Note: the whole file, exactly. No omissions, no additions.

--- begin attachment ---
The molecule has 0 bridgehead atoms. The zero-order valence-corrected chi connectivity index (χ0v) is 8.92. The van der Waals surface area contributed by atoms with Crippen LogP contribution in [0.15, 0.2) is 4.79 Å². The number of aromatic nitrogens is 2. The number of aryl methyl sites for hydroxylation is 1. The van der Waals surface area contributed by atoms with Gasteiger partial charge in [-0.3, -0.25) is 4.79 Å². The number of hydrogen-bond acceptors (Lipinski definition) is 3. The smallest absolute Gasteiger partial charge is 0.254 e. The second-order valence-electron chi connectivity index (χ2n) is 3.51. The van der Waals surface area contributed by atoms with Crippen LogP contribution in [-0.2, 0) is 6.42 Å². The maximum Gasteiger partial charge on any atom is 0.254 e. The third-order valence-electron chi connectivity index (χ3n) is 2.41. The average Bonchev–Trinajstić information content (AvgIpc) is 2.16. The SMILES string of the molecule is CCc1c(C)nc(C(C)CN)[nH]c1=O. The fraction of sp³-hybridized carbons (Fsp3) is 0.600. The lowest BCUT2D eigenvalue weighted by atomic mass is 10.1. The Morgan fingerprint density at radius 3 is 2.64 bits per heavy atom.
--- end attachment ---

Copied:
The molecule has 0 bridgehead atoms. The zero-order valence-corrected chi connectivity index (χ0v) is 8.92. The van der Waals surface area contributed by atoms with Crippen LogP contribution in [0.15, 0.2) is 4.79 Å². The number of aromatic nitrogens is 2. The number of aryl methyl sites for hydroxylation is 1. The van der Waals surface area contributed by atoms with Gasteiger partial charge in [-0.3, -0.25) is 4.79 Å². The number of hydrogen-bond acceptors (Lipinski definition) is 3. The smallest absolute Gasteiger partial charge is 0.254 e. The second-order valence-electron chi connectivity index (χ2n) is 3.51. The van der Waals surface area contributed by atoms with Crippen LogP contribution in [-0.2, 0) is 6.42 Å². The maximum Gasteiger partial charge on any atom is 0.254 e. The third-order valence-electron chi connectivity index (χ3n) is 2.41. The average Bonchev–Trinajstić information content (AvgIpc) is 2.16. The SMILES string of the molecule is CCc1c(C)nc(C(C)CN)[nH]c1=O. The fraction of sp³-hybridized carbons (Fsp3) is 0.600. The lowest BCUT2D eigenvalue weighted by atomic mass is 10.1. The Morgan fingerprint density at radius 3 is 2.64 bits per heavy atom.